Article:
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      Polyglycolide: degradation and drug release. Part I: changes in morphology during degradation.

      Journal of Materials Science. Materials in Medicine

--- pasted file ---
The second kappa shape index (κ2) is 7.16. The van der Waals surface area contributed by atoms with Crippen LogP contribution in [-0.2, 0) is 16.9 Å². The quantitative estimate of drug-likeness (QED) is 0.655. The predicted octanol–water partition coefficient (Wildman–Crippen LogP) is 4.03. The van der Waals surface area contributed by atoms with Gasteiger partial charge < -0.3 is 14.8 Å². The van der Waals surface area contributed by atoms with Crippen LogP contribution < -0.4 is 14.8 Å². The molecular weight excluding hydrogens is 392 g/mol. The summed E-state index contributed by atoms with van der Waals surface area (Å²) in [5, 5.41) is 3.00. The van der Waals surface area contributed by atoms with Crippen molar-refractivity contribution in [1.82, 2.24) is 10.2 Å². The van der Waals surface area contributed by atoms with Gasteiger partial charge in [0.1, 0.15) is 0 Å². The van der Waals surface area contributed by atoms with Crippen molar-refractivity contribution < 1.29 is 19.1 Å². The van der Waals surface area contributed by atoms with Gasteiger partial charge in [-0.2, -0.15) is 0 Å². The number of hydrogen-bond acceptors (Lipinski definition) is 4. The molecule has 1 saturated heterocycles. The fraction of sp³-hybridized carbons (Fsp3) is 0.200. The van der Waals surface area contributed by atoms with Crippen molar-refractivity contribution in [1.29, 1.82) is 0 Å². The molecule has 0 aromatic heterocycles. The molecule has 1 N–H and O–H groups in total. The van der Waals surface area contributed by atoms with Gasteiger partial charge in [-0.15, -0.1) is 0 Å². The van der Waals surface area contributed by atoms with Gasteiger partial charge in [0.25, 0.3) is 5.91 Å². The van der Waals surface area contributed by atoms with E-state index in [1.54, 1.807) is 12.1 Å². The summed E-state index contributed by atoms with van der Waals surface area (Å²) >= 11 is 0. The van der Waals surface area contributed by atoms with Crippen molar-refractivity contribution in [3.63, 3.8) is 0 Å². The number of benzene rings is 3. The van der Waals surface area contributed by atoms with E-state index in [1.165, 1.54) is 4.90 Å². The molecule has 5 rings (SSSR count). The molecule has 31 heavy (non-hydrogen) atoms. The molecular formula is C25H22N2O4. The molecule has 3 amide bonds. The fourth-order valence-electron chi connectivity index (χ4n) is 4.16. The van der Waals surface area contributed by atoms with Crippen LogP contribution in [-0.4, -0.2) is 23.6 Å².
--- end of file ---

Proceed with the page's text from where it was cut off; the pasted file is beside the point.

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          The changing morphology of quenched polyglycolide (PGA) is investigated during hydrolytic degradation in phosphate buffered saline at pH 7.4. Analysis techniques include small and wide-angle X-ray scattering (SAXS and WAXS), mass measurements, DSC, pH measurement and UV-spectrophotometry. It is postulated that the degradation process can be separated into four distinct stages. In stage I, water diffuses quickly into the sample. During stage II, the polymer crystallizes by insertion crystallization, whilst the molecular weight gradually falls. This stage is characterized by a dramatic fall in the long period together with an increase in the crystallinity, minimal mass loss and minimal water uptake. At the onset of stage III, at around 10 days, a critical molecular weight is reached. Degradation products are now small enough to diffuse from the surface of the sample which begins to swell, water diffuses into the space created, and the crystals are freed from constraint. A co-operation between degradation products diffusing out of the sample and the water diffusing in causes "reaction-erosion" fronts to develop inside the sample. Ahead of these fronts, the trapped acidic degradation products remain to catalyze the hydrolysis. Stage III is characterized by swelling and an increase in the long period, together with mass loss and further water uptake. It is postulated that these reaction-erosion fronts move through the sample and meet in the centre at the beginning of stage IV, at which point the degradation again becomes homogeneous throughout the sample.

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